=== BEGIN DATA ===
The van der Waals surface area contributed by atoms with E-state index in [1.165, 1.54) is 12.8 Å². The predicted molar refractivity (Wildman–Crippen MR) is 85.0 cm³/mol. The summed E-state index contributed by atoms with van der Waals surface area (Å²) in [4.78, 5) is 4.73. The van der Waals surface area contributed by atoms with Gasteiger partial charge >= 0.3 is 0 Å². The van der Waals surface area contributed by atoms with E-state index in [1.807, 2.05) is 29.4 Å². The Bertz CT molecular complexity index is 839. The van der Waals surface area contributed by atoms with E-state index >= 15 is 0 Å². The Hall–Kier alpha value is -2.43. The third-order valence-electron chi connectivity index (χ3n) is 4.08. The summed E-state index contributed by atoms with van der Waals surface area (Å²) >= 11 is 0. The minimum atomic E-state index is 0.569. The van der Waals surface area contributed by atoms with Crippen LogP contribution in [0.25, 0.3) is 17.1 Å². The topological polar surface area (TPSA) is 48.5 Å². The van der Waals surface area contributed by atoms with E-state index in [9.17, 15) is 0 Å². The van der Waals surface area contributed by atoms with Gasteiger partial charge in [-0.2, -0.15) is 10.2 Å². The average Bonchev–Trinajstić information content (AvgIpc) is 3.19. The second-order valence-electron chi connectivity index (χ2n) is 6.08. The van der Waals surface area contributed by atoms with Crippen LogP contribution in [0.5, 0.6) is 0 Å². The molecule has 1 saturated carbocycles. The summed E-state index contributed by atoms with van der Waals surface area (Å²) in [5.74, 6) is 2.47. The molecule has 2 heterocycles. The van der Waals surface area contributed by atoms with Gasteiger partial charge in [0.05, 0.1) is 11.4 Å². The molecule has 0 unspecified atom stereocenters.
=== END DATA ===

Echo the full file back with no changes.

The van der Waals surface area contributed by atoms with E-state index in [1.165, 1.54) is 12.8 Å². The predicted molar refractivity (Wildman–Crippen MR) is 85.0 cm³/mol. The summed E-state index contributed by atoms with van der Waals surface area (Å²) in [4.78, 5) is 4.73. The van der Waals surface area contributed by atoms with Gasteiger partial charge >= 0.3 is 0 Å². The van der Waals surface area contributed by atoms with E-state index in [1.807, 2.05) is 29.4 Å². The Bertz CT molecular complexity index is 839. The van der Waals surface area contributed by atoms with E-state index >= 15 is 0 Å². The Hall–Kier alpha value is -2.43. The third-order valence-electron chi connectivity index (χ3n) is 4.08. The summed E-state index contributed by atoms with van der Waals surface area (Å²) >= 11 is 0. The minimum atomic E-state index is 0.569. The van der Waals surface area contributed by atoms with Crippen LogP contribution in [0.25, 0.3) is 17.1 Å². The topological polar surface area (TPSA) is 48.5 Å². The van der Waals surface area contributed by atoms with E-state index in [9.17, 15) is 0 Å². The van der Waals surface area contributed by atoms with Gasteiger partial charge in [-0.2, -0.15) is 10.2 Å². The average Bonchev–Trinajstić information content (AvgIpc) is 3.19. The second-order valence-electron chi connectivity index (χ2n) is 6.08. The van der Waals surface area contributed by atoms with Crippen LogP contribution in [0.5, 0.6) is 0 Å². The molecule has 1 saturated carbocycles. The summed E-state index contributed by atoms with van der Waals surface area (Å²) in [5.74, 6) is 2.47. The molecule has 2 heterocycles. The van der Waals surface area contributed by atoms with Gasteiger partial charge in [0.05, 0.1) is 11.4 Å². The molecule has 0 unspecified atom stereocenters.